Network Metrics

From 118wiki

Jump to: navigation, search


Network Metrics

An important topic in any study of communication networks is how to measure and analyze properties of architectures, protocols, software, and hardware. This page scratches the surface of this topic, introducing some basic terminology.


The term bandwidth is very widely used, and abused. Originally, this referred to a range of frequencies, that is, a "band" of the radio frequency spectrum. Now we usually think of bandwidth as the amount of data per unit of time transmitted over a channel, link, connection (or whatever term is meaningful for the layer of abstraction we focus on). At the physical layer, bandwidth may only mean transmission rate, however at the physical layer there can be a difference between bits and signals or symbols (for instance, baud does not mean "bit").

Further, bandwidth available at the physical layer may not be what we observe at the application layer, due to various overhead factors. So we can refer to "raw bandwidth" as provided at the physical layer versus "effective bandwidth", which is what we observe at the higher layers. The term throughput is possibly a better term than bandwidth for measuring data rate. Even throughput numbers can be deceptive because, in practice, data could get corrupted and have to be retransmitted: the term goodput has been suggested for what we observe after taking retransmission into account.

The Numbers. What are the units for measuring bandwidth, throughput, etc? There are some traditions here:

  • Transmission rates, throughput, and bandwidth are measured by bit rate. Note carefully that powers of ten are used for prefixes in the terminology.
  • Data (measuring file size, memory size, disk capacity) is measured in bytes. Note carefully that binary powers of 10 are used for prefixes in the terminology.


After transmitting some number of bits, there can be some delay before the transmitted bits are received. Latency is the catch-all term for the total delay, from initiation to termination, of some network operation. By "network operation" we can mean the sending and receiving of one packet, the request generation and eventual output display of a web page, or the time to start and finish a download of a video. Latency can be measured either one-way or two-way. Latency is measured in seconds (or minutes, hours, if we are not so lucky).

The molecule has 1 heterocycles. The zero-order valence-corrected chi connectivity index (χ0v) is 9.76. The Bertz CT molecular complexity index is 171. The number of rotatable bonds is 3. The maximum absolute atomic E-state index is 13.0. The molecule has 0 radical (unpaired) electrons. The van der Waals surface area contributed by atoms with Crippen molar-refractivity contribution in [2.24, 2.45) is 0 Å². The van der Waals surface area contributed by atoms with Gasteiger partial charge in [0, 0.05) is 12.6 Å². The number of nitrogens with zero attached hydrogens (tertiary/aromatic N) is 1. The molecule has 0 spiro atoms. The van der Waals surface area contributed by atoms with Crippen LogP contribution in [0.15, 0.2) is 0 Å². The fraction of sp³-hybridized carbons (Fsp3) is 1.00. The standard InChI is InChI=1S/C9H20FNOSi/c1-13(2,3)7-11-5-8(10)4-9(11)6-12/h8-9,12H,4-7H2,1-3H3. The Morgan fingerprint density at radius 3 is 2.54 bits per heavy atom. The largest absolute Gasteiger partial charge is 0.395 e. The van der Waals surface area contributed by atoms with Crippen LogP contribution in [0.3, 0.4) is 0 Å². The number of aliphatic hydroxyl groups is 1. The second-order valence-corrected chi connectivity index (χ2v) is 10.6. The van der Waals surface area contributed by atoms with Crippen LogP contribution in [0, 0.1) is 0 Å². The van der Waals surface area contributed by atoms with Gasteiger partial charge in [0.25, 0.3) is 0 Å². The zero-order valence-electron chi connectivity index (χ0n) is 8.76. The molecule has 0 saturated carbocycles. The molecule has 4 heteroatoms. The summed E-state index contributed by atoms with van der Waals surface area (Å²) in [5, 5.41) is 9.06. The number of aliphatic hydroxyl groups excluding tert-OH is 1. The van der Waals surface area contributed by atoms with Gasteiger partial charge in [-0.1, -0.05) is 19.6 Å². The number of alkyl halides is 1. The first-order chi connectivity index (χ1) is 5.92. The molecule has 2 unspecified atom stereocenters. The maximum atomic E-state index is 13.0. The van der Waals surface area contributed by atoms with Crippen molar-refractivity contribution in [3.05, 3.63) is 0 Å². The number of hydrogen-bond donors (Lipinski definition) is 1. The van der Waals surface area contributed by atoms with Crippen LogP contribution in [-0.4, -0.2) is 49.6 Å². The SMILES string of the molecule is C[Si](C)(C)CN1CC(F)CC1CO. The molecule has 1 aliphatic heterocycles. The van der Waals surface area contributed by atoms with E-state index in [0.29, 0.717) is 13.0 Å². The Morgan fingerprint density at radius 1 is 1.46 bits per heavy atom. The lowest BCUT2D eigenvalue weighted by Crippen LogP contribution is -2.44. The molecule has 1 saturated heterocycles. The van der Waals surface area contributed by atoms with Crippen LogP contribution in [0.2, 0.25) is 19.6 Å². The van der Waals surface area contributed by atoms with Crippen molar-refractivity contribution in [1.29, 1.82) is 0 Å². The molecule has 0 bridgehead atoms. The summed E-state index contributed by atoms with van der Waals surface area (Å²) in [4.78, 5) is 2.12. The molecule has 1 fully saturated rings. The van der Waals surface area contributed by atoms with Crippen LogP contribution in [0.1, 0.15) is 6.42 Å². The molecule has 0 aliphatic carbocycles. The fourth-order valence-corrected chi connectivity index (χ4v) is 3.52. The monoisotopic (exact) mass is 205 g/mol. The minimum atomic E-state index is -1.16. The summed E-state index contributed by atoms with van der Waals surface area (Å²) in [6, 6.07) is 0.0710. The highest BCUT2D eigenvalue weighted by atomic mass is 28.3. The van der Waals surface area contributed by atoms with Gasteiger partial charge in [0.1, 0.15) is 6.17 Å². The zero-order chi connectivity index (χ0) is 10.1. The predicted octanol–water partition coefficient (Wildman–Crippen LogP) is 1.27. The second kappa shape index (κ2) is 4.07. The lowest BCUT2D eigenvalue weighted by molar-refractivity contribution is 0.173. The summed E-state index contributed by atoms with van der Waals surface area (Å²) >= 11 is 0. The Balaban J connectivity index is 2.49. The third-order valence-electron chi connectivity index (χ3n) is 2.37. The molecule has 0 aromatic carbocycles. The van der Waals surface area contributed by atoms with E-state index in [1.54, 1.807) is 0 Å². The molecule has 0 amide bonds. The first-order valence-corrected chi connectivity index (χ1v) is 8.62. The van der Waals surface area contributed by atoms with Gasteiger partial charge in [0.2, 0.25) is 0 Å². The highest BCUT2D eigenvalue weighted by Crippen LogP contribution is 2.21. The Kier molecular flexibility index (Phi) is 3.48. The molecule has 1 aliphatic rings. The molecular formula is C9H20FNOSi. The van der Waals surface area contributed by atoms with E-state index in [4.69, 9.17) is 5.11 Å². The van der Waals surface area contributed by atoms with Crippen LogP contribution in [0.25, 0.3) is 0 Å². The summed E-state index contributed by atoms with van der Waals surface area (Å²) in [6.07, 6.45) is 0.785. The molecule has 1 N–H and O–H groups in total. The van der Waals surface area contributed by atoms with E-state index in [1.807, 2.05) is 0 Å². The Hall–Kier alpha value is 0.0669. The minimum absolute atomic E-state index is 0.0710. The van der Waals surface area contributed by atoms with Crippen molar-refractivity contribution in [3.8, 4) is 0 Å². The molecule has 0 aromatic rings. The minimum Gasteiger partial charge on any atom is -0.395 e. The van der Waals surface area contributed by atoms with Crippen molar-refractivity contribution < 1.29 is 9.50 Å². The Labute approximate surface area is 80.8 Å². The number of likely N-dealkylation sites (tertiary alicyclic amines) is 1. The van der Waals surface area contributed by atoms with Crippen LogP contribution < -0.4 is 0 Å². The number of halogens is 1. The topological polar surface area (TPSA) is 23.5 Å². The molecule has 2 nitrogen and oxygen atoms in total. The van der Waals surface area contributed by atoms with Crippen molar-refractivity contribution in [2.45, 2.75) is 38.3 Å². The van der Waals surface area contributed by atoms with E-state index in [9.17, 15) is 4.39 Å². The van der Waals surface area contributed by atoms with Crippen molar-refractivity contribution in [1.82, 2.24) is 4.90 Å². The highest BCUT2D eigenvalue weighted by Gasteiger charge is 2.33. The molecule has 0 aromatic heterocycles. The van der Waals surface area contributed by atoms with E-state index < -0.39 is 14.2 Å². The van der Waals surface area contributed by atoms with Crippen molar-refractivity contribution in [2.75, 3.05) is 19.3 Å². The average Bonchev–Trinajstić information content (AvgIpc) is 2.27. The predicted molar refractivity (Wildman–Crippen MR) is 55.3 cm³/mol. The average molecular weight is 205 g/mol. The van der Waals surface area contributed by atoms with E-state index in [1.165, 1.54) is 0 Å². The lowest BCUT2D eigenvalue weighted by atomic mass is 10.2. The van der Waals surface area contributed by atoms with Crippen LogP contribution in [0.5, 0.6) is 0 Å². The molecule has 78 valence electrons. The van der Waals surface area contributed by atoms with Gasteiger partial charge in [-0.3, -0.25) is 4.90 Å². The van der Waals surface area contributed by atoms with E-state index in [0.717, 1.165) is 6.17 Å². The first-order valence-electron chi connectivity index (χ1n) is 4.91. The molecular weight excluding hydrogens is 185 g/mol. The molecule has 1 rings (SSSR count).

What are the components of latency? One is the time taken for transmission (see above; it depends on how much data is involved as well as bandwidth). Others include propagation delay and queueing delay (queueing delay is a catch-all for the time taken by all the layers, which add processing overhead for protocols). While we may be able to precisely calculate transmission delay, the numbers for propagation and queueing delays are likely to be approximate, based on expected values observed from experiments.


Though not really a term for network measurement, many examples in network channels show asymmetric properties, which have to be known before we can analyze a given situation. The term simplex communication refers to links that can only be used in one direction (typically, fiber has this property). Communication can be half-duplex or full-duplex on a link. Of course we can always "create" a full-duplex link by putting two simplex links (in opposite directions) together.

Another example of asymmetry is ADSL, which is a telephone protocol dividing up bandwidth unequally between the two directions. Many broadband protocols also split up bandwidth unequally to suit their intended applications.

Other Metrics

There are many other network metrics (some mentioned in metrics (networking)) that we leave for later in the course. This include number of hops in a network path, hit rates for web caches, and other resource statistics.

Personal tools